Being a mother, especially of a child under five, is most strongly associated with staying out of the labor force. In western Sri Lanka, the average mother spends five to seven hours a day looking after her children. Najla Yehiya, a working mother of triplets, admits that without domestic workers, a supportive family and flexible working hours, employment “would be impossible”. Women who can employ servants or hire older family members to care for children are much more likely to go to work. But many, Yehiya rightly observes, are not so lucky.
Discrimination in hiring, promotion and compensation
Gender discrimination in hiring is another significant obstacle to the FLFP. Shanika De Alwis*, a 32-year-old architect, says she knows of at least two established architectural firms that don’t hire women. In sectors as diverse as research, IT, accounting and law, it is expected that women cannot work late or perform as well as men.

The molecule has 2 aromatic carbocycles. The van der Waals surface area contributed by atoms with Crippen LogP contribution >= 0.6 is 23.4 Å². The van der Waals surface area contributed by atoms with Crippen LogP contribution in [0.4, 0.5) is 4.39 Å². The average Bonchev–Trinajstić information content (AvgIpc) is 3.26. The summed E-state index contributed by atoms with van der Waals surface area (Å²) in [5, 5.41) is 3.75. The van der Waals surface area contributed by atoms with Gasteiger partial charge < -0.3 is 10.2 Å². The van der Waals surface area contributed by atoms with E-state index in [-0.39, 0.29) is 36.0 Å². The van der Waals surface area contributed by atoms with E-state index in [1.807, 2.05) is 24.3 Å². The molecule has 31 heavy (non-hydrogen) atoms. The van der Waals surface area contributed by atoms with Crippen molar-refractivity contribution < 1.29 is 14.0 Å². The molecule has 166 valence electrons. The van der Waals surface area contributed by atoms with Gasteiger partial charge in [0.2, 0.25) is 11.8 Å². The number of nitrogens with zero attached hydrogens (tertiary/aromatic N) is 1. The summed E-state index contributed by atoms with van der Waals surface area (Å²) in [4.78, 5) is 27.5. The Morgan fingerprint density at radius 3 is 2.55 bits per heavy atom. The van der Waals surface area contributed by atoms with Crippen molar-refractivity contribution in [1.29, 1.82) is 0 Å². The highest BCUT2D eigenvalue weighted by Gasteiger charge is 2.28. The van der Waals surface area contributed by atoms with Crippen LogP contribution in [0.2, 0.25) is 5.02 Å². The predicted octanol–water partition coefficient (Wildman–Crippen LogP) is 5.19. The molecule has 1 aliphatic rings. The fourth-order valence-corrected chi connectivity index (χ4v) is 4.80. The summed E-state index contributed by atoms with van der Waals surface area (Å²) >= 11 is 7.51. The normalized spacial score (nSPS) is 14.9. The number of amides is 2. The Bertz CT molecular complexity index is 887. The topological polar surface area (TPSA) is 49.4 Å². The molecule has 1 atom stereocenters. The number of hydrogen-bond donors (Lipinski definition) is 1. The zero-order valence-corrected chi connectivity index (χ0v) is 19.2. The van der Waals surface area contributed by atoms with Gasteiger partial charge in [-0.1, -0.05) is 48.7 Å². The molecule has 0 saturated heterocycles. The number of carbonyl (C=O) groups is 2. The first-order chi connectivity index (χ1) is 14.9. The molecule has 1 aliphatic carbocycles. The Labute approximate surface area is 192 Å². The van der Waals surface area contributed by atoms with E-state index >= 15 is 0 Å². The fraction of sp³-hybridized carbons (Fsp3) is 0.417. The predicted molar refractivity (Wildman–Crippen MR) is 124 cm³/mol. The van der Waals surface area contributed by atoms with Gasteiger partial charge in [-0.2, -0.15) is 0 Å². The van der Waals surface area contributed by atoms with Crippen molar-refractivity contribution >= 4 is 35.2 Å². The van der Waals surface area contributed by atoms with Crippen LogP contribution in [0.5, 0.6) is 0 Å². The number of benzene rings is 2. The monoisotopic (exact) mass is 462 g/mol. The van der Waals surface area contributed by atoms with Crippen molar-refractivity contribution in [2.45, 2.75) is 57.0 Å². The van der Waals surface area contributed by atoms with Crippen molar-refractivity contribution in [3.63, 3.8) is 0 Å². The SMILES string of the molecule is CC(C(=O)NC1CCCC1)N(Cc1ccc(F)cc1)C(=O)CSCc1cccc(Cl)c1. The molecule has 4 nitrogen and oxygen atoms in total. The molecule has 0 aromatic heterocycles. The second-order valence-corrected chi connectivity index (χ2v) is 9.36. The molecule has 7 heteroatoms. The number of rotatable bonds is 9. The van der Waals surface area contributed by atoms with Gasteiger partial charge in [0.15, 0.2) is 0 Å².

And even if women are hired, they can still be discriminated against. Highly trained professionals are often expected to take minutes or make tea at meetings. Unsurprisingly, in 2018, less than 10% of directors of companies listed on the Colombo Stock Exchange were women. There is also evidence of glass ceilings in the public sector, where “men…are three times more likely to move up the ladder than women”.
Along with discrimination in hiring and promotion, there is a gender pay gap. Sri Lankan women earn only 63% of what men earn. Ruwantha Hettiarachchi*, a 39-year-old manager, said: “I love employing women. They are more responsible and work more than men, but generally settle for lower wages.